Animals in the Wild – Television Viewing at Its Finest

Some of TV’s finest moments come from performances that don’t involve trained actors. TV documentaries fascinate many people. News and information shows also serve to “entertain” those who thirst for knowledge.
Wacky programming that feature dysfunctional individuals with over-the-top problems help create an audience for people like Jerry Springer and Maury Povich. Their shows are far-out and, while the problems presented may be real, live audiences don’t share in the pain shown by invited guests. They often squeal with laughter at them.
However, there is a TV format that is worthy of respect and the time it takes to watch an entire show unfold. This format, generally presented by National Geographic, follows the daily lives of animals in the wild. This is truly fascinating TV – educational and very entertaining, absorbing and often exciting – words from an encyclopedia that come “thrillingly” to life.
I, for one, believe that TV that educates often does a better job of entertaining than TV that intends only to entertain. In other words, trailing “gorillas in the mist” is far more entertaining than today’s hottest half hour sitcom.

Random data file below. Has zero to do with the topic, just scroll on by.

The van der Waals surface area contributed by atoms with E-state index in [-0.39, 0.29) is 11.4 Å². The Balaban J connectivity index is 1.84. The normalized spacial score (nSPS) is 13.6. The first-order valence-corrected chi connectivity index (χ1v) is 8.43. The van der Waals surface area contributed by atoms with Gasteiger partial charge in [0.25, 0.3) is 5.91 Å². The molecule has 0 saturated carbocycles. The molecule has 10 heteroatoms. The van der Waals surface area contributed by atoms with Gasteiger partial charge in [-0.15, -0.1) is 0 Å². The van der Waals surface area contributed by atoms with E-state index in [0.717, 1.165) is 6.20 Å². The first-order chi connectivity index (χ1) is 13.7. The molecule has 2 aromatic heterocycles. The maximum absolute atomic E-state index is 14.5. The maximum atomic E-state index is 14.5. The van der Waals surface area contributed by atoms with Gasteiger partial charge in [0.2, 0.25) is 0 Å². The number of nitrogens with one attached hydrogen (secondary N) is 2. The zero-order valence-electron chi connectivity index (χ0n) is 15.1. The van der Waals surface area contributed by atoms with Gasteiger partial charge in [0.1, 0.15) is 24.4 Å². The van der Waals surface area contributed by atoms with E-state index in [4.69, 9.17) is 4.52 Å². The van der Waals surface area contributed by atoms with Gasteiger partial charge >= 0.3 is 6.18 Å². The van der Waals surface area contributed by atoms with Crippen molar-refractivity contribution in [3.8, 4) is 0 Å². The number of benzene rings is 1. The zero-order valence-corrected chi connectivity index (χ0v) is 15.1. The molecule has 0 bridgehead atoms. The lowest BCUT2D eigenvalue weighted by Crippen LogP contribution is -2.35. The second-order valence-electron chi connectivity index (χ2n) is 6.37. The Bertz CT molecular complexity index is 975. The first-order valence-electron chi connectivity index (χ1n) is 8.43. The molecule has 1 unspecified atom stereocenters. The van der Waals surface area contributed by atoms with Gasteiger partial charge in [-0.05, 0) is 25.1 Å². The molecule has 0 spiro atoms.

Others may disagree, but that is what I believe… and feel. Education is intoxicating. Education you can “see” is almost irresistible. I love it and I’m not alone. When you tune in to one of these shows and see close-up footage of lions in their natural habitat – resting during the day, hunting in the night – you wonder (at least I wonder) what the photographer had to endure to get the film footage. Surely, there was no 5-star hotel nearby.
Moreover, “getting the footage” had to be incredibly dangerous. Wild animals follow their instincts and that can turn a photographer who is not careful into prey. In fact, that happened several years ago to a “naturalist” who had dedicated his life to living part of each year in the habitat of grizzly bears.
His experiences lasted for thirteen years until a grizzly turned on him, attacked and killed him. It’s a dangerous life, but it must be a satisfying life, as well. The film footage of bears… lions… wildebeest… crocodiles… and so many other forms of wildlife make TV interesting, entertaining, educational and incredibly compelling. I love it.

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